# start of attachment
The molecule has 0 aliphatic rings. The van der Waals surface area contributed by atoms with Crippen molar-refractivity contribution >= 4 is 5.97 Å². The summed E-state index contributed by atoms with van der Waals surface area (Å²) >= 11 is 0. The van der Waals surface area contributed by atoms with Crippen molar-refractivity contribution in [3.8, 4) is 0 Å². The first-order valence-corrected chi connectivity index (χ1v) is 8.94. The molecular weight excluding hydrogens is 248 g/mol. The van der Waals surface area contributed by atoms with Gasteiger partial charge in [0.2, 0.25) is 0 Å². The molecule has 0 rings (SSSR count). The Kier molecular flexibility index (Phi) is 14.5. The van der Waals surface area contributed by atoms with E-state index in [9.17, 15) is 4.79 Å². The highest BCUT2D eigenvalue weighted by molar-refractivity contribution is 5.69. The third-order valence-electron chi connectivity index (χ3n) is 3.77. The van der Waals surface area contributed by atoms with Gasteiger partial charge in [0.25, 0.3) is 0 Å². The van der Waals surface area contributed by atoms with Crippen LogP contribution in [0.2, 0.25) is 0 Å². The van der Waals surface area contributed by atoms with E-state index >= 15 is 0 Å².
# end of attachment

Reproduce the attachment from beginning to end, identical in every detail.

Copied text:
The molecule has 0 aliphatic rings. The van der Waals surface area contributed by atoms with Crippen molar-refractivity contribution >= 4 is 5.97 Å². The summed E-state index contributed by atoms with van der Waals surface area (Å²) >= 11 is 0. The van der Waals surface area contributed by atoms with Crippen molar-refractivity contribution in [3.8, 4) is 0 Å². The first-order valence-corrected chi connectivity index (χ1v) is 8.94. The molecular weight excluding hydrogens is 248 g/mol. The van der Waals surface area contributed by atoms with Gasteiger partial charge in [0.2, 0.25) is 0 Å². The molecule has 0 rings (SSSR count). The Kier molecular flexibility index (Phi) is 14.5. The van der Waals surface area contributed by atoms with E-state index in [9.17, 15) is 4.79 Å². The highest BCUT2D eigenvalue weighted by molar-refractivity contribution is 5.69. The third-order valence-electron chi connectivity index (χ3n) is 3.77. The van der Waals surface area contributed by atoms with Gasteiger partial charge in [0.25, 0.3) is 0 Å². The van der Waals surface area contributed by atoms with Crippen LogP contribution in [0.2, 0.25) is 0 Å². The van der Waals surface area contributed by atoms with E-state index >= 15 is 0 Å².